[Update: NB: this post only addresses one side of big data – the more commercial one – and doesn’t touch on the enormous wealth of other applications of huge data sets (environmental, medical, etc.). I’ll try to cover those in another post soon.]
There’s been an enormous amount of talk across the whole of the business world about Big Data. It’s one of the biggest themes out there at the moment, and yet it’s difficult to find anyone actioning it in a positive, sustainable way. This is leading us straight into a disaster, as the brilliant Jonathan MacDonald explains in his latest post. It needn’t be so. One of the cruelest ironies of the whole Big Data debacle so far is that the struggle for personal data has all but eclipsed the potential of all the other data that’s out there. Which is a shame, really.
Look at it this way: you know what you know, and I know what I know. You can tell me what you know and then I apply what I know, and this is how we arrive at a decision. Simple, right? This is the way humans work, at the most basic level. So what if you knew a lot more about my stuff and the same amount about your own? Or vice versa? Would that lead to better decisions? Maybe, maybe not. When we know each other better, we’re better able to persuade. But when we know ourselves, we make the best decisions.
So what if you could know a lot more about your stuff, and I could know a lot more about mine? Wouldn’t that be the ideal? Then we’d both make better decisions, and we’d both understand them better too.
The right application of big data and personal data could make this a reality. But at the rate we’re going, it may well not.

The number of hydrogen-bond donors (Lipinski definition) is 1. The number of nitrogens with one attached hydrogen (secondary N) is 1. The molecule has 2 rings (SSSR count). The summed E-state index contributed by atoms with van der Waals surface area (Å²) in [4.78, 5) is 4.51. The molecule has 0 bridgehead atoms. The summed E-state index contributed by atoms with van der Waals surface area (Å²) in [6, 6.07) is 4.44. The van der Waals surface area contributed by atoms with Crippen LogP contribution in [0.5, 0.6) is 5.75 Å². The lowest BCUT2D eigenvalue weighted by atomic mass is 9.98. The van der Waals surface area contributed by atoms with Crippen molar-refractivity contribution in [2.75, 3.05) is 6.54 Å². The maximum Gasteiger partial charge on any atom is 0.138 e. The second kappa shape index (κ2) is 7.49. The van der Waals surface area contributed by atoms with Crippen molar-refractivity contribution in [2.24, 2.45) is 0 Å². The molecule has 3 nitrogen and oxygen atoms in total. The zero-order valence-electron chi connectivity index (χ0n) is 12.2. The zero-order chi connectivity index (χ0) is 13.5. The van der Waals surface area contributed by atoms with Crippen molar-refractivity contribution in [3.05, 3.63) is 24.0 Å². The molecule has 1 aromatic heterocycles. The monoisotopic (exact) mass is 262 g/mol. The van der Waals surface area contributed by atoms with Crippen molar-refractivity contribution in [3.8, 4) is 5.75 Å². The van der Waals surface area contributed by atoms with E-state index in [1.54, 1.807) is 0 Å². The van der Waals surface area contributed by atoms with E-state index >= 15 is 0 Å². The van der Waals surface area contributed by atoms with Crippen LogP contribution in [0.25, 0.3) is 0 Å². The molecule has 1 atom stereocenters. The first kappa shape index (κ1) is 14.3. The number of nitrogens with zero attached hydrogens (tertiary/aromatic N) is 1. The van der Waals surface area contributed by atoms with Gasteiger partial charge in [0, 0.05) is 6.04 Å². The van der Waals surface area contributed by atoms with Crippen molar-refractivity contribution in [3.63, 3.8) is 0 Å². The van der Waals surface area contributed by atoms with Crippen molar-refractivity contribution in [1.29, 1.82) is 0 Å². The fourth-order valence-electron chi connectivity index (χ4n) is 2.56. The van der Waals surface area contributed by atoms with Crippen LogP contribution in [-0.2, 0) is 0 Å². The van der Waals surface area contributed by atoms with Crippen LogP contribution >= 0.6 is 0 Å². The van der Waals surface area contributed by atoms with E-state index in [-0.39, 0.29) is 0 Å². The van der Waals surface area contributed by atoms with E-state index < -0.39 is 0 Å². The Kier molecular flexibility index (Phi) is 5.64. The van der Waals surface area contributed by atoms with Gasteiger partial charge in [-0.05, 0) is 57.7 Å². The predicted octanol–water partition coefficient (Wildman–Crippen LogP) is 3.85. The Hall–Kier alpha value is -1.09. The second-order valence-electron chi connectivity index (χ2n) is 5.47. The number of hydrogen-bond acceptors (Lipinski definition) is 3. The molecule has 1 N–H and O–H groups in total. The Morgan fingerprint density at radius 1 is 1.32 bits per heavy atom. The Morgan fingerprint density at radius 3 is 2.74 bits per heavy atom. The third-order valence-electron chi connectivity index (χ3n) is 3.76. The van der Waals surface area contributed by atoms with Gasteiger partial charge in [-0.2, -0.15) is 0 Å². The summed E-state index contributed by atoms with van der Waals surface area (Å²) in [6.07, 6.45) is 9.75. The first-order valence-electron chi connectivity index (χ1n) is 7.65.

Data is, quite simply, stuff we could know. Businesses gather data about all kinds of things, but that doesn’t necessarily mean they know what the data contains. Take retailers. They have data on what’s purchased in their shops, at what time of day and in what quantity. They have security cameras that show the flow of foot traffic through the door (and past it) and through the merchandise. They have equivalent data for their digital presence. What are they doing with all this information? Sadly, most are using it to target marketing. But it could do so much more.
Data about what’s purchased at what time of day can help to optimise the supply chain – are the right items being stocked? Are there things that regularly sit on shelves until they need to be marked down? What are the patterns and how can they be improved?
Data about the flow of traffic into and past the door can be used to evaluate window displays and signage – are people interested in what they see? Is the right merchandise on show? Which are the items that have the most impact? Which are the ones that get people to turn around and go inside?
Data about the flow of traffic within the shop can be used to optimise merchandise displays. Many clothing retailers now rearrange their collections every few months, because someone told them that keeping people moving (even if it’s because they’re lost) takes them through more merchandise and increases the likelihood they’ll see something they want to buy. But is that really the best way to treat people? What if we looked at traffic data and tried to spot the patterns in how people shop? Maybe we could create paths through the shop that took people past things they might like, without being lost or annoyed.